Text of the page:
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Derealization is an alteration in the perception or experience of the external world so that it seems strange or unreal. It is a dissociative symptom of many conditions, such as psychiatric and neurological disorders, and not a standalone disorder. It is also a transient side effect of acute drug intoxication, sleep deprivation and stress.

The detachment of derealization can be described as a immaterial substance that separates a person from the outside world, such as a sensory fog or a pane of glass. Individuals may complain what they see lacks vividness and emotional colouring. Feelings of déjà vu or jamais vu are common. Familiar places look alien, bizarre, and surreal. These symptoms are common in the population, with a lifetime prevalence of up to 74% and between 31-66% at the time of a traumatic event.[1]

Depersonalization is a subjective experience of unreality in one's sense of self, while derealization is unreality of the outside world. Depersonalization and derealization are often used interchangeably, although evidence suggests they have distinct neurobiological mechanisms. Chronic derealization may be caused by occipital temporal dysfunction.[2]


Derealization can accompany the neurological conditions of epilepsy, migraine, and mild head trauma.[3] There is a similarity between visual hypoemotionality, a reduced emotional response to viewed objects, and derealization. This suggests a disruption of the process by means of which perception becomes emotionally coloured. This qualitative change in perception may lead to the reports of everything viewed being unreal or detached.[2]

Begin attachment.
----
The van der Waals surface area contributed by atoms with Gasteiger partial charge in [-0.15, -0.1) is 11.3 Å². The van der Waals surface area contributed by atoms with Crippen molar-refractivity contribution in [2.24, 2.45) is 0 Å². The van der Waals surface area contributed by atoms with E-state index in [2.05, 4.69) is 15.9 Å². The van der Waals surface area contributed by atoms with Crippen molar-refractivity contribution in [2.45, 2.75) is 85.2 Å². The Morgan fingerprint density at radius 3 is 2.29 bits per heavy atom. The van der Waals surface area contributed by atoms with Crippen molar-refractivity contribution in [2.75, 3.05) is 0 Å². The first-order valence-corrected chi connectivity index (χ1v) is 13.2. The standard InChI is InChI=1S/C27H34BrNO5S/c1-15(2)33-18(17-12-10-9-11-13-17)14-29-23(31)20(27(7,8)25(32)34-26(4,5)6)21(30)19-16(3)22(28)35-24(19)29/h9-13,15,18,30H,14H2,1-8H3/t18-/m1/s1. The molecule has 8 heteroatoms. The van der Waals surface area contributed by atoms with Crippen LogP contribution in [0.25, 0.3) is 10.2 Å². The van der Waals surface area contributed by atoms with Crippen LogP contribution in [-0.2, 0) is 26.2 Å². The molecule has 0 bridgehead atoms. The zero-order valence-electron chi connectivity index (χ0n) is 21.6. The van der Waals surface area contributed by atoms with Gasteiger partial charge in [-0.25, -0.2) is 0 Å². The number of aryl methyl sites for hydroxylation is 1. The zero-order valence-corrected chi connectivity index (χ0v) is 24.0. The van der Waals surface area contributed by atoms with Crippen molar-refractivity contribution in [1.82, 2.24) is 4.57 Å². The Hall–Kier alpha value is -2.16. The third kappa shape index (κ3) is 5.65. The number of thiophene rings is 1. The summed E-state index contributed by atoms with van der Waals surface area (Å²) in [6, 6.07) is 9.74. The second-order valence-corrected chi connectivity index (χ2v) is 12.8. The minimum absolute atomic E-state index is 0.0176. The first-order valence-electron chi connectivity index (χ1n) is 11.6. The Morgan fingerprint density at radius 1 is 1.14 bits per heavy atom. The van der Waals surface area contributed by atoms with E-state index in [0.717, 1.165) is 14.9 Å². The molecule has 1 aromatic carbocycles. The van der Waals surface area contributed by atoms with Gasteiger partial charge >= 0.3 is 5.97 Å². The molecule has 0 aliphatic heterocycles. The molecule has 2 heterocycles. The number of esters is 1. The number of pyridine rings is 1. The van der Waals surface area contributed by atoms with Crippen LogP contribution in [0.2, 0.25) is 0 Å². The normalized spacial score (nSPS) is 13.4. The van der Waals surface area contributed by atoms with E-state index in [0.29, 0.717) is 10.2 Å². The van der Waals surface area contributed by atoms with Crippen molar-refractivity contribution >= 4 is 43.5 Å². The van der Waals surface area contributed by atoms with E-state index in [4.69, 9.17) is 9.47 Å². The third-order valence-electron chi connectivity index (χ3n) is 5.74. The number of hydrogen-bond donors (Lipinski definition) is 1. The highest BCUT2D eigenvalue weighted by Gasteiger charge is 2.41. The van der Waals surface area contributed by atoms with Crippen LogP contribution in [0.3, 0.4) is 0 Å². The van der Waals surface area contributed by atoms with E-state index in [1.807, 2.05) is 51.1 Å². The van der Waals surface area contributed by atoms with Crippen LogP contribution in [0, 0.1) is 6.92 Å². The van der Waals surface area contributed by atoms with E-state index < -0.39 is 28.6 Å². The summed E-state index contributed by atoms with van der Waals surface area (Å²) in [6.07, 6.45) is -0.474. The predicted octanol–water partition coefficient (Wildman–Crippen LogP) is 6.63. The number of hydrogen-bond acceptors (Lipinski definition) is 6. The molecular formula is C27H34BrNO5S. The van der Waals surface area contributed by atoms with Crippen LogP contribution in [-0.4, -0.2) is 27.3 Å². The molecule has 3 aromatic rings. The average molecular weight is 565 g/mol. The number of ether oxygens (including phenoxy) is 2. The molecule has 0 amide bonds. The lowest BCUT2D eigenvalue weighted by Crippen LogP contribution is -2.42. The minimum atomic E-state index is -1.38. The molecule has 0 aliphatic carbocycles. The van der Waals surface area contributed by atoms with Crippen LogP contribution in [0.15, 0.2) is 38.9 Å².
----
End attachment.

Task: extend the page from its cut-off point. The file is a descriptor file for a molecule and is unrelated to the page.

Derealization can also be a symptom of mental disorders such as depersonalization disorder, schizophrenia, and anxiety disorders.[4]


  1. Hunter EC, Sierra M, David AS (2004). The epidemiology of depersonalisation and derealisation. A systematic review. Social psychiatry and psychiatric epidemiology, (39)1, 9-18. PMID 15022041
  2. 2.0 2.1 Sierra M, Lopera F, Lambert MV, Phillips ML, David AS (2002). Separating depersonalisation and derealisation: the relevance of the "lesion method" J. Neurol. Neurosurg. Psychiatr. 72(4), 530-2. PMID 11909918
  3. Lambert MV, Sierra M, Phillips ML, David AS (2002). The spectrum of organic depersonalization: a review plus four new cases The Journal of neuropsychiatry and clinical neurosciences (14)2, 141-54. PMID 11983788
  4. Simeon D, Knutelska M, Nelson D & Guralnik O. (2003). Feeling unreal: a depersonalization disorder update of 117 cases. Journal of Clinical Psychiatry 64(9), 990-7 PMID 14628973